IMPORTANT WARNING: Do not execute this command continuously when you grip an object: the fact to force the “close” action continuously on a blocked gripper can cause damages.
E
Set arm position
Format of the command:
E, arm_position
Format of the response:
e
Effect:
F
Set the position of the arm. The arm_position can take a value between 0
(bottom back) and 255 (bottom forward) as illustrated in figure 3 of this
manual.
Read resistivity
Format of the command:
F
Format of the response:
f, resistivity value
Effect:
G
Read the resistivity value of an object present in the gripper. The resistivity value can be between 0 (∞ Ω) and 255 (0 Ω) as illustrated in figure 4 of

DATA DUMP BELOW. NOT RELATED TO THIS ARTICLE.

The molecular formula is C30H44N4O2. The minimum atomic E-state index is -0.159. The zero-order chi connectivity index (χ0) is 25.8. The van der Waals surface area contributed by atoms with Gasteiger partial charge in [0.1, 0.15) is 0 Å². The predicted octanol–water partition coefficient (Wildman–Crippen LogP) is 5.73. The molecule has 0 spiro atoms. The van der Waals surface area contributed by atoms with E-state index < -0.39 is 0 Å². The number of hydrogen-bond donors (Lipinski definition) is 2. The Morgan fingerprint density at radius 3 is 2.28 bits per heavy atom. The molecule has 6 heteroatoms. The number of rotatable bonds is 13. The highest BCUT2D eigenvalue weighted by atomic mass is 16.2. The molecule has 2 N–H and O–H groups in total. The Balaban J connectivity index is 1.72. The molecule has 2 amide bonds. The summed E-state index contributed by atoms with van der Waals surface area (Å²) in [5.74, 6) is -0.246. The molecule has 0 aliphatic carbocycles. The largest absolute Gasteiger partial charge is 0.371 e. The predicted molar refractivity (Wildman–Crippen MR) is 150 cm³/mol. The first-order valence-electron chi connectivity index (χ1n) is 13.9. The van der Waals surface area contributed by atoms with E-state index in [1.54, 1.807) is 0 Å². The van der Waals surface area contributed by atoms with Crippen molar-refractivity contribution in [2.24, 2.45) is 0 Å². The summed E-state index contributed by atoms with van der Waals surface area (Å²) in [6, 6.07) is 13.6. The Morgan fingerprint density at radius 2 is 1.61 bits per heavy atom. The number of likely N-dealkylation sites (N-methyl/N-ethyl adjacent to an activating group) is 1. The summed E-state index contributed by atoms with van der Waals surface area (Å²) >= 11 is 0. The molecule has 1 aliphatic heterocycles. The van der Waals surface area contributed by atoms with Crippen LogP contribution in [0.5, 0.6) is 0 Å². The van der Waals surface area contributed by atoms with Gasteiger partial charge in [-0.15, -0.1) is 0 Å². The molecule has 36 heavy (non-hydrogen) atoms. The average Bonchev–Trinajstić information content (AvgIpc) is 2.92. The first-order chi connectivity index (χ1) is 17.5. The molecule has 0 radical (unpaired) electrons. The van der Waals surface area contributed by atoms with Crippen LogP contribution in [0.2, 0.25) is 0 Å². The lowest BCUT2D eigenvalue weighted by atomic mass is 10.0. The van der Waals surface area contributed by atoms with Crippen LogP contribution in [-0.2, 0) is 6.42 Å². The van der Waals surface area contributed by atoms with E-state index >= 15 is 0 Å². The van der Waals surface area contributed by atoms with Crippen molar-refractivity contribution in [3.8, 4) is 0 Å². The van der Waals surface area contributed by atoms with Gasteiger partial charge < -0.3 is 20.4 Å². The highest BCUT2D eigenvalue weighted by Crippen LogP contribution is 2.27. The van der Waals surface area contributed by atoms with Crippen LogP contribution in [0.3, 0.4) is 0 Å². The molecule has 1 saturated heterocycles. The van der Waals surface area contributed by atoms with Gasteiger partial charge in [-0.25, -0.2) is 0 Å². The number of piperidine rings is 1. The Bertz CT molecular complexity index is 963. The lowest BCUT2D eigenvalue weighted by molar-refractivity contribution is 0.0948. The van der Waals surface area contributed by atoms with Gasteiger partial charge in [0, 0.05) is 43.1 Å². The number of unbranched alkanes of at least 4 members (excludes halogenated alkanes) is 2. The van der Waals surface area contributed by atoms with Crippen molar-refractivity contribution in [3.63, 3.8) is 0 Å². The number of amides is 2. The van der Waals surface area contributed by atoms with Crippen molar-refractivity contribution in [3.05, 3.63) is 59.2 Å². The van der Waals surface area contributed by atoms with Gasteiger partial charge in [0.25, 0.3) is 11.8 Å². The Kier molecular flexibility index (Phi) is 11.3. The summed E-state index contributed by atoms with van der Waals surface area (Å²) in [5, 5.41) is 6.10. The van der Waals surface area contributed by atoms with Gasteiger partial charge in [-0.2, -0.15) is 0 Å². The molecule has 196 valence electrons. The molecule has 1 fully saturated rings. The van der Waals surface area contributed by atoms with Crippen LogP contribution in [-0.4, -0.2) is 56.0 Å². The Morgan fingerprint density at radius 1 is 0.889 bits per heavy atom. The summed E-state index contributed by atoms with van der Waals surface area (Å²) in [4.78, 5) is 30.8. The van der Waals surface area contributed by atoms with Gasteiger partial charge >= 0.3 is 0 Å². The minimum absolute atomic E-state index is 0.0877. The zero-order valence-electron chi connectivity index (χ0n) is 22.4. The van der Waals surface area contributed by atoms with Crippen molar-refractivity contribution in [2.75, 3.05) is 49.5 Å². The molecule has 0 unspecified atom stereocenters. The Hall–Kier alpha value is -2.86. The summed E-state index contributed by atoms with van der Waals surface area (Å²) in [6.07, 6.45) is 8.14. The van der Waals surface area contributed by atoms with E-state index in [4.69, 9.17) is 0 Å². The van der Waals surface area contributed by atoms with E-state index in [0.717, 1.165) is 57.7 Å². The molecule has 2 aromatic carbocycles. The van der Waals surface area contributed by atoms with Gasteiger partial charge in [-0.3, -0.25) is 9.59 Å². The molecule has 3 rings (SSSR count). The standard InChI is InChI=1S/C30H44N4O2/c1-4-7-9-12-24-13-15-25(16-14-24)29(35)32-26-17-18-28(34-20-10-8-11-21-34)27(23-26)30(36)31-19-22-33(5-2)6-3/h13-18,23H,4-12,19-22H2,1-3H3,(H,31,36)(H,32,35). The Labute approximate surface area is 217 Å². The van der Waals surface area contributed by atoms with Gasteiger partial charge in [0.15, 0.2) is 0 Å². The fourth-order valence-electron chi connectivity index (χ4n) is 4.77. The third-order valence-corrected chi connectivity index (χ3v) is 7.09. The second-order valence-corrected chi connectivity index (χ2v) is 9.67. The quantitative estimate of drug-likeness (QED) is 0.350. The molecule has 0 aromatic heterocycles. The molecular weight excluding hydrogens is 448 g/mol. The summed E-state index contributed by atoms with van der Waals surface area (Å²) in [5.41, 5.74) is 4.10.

this manual. If no object is gripped, the returned value is near to 0.
Get object presence
Format of the command:
G
Format of the response:
g, object_present
Effect:
15
Read the status of the optical barrier on the gripper. The response
object_present can take the value 0 (no object) or 255 (object present).
H
Read position
Format of the command:
H, device_number
Format of the response:
h, position_motor
Effect:
J
Read the 8 bit position of the two motors. The device number is 0 for the
gripper and 1 for the arm.
Read jumpers
Format of the command:
J
Format of the response:
j, jumpers_setup
Effect:
Read the jumpers present on the turret. The result “jumpers_setup” is
between 0 and 3. 0 means no jumpers, 1 means that the internal jumper is
set, 2 means that the external jumper is set, 3 means that both jumpers are
set.
16